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FluTracking survey developed in Hunter used in global fight against COVID, influenza

Craig Dalton remembers a moment of doubt among his team who were developing an online flu survey back in 2005.

The public health physician recalls the survey developer pushing himself back in his chair and telling his colleagues he was worried no-one would use it.

It turns out, the fear was unfounded.

The FluTracking survey his team created to help monitor respiratory diseases works in real time by surveying people in the community about their symptoms.

It has been adopted overseas, and in some countries it is one of the main surveillance systems for influenza-like illness and, of course, COVID-like illness.

Its success, in part, lies with the fact that the survey takes less than a minute.

At its inception in 2006, it was being used by about 400 people in the Hunter New England region.

Now, more than 60,000 people across Australia access it each week.

Dr Craig Dalton is one of the physicians who worked on FluTracking.(Supplied: University of Newcastle)

“We didn’t know what to expect when we felt the survey out in 2006.” Dr Dalton says.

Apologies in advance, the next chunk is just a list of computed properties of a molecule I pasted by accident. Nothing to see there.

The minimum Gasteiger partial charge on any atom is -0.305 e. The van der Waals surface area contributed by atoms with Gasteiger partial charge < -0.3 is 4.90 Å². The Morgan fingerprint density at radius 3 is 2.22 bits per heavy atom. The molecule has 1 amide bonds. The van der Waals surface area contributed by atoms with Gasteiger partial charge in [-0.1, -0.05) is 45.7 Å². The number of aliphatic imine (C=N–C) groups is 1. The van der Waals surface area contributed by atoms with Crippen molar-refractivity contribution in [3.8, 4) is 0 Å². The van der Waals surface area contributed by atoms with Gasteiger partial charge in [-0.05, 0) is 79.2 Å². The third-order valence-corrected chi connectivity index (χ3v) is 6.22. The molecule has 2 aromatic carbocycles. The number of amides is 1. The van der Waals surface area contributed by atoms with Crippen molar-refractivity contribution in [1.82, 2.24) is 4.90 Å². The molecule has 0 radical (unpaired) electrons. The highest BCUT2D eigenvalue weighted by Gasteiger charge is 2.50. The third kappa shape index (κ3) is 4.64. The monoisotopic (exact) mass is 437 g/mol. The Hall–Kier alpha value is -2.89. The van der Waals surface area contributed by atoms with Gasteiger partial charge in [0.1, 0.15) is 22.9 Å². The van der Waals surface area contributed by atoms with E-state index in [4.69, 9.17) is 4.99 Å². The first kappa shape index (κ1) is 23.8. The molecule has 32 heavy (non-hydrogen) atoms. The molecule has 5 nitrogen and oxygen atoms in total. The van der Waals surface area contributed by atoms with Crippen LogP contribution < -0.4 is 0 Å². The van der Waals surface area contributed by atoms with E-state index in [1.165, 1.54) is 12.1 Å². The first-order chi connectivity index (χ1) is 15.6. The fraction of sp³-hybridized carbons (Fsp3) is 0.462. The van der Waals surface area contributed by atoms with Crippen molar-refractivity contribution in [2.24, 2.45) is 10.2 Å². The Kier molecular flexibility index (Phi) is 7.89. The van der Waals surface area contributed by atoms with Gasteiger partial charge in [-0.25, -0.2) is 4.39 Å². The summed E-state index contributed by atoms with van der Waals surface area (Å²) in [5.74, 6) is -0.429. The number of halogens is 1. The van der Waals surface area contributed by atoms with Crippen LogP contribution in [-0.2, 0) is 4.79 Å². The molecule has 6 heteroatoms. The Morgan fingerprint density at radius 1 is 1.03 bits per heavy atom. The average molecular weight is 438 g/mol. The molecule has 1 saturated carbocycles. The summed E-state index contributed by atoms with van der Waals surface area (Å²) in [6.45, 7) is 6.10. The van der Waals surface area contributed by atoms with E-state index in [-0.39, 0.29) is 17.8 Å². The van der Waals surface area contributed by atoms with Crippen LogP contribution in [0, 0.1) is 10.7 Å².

“We didn’t know whether we would get five responses, 10 responses, no responses.”

During the height of the pandemic, up to 150,000 people a week responded to the survey and their responses gave important insights into the coronavirus crisis.

Importantly, Dr Dalton says the survey showed that standard testing, such as PCR swabs, were not reflective of the true number of active cases in Australia.

“FluTracking showed the actual testing rates weren’t high enough to pick up that many cases,” he says.

“It gave us a really good reality check on what proportion of cases we were missing.”

Survey captures real-time experience

FluTracking was inspired by a 2005 Swedish study of a telephone survey to track trends in the spread and severity of the flu.

The use of the survey — created by physicians with help from the NSW Health Department and the University of Newcastle — has spread to New Zealand, Hong Kong and Argentina.

Dr Nick Walsh speaking at a podium.
Dr Nick Walsh helped get funding from DFAT to set up FluTracking in Argentina.(Supplied: Dr Nick Walsh)

He says the survey creates a window into what is happening in real time in the community.

“FluTracking plays a special role because it goes directly to people and gets their actual experience on the ground,” he says.

Survey translated into Spanish

The push to get FluTracking into Argentina came from Nick Walsh, who worked with the Pan American Health Organization, an arm of the World Health Organization.

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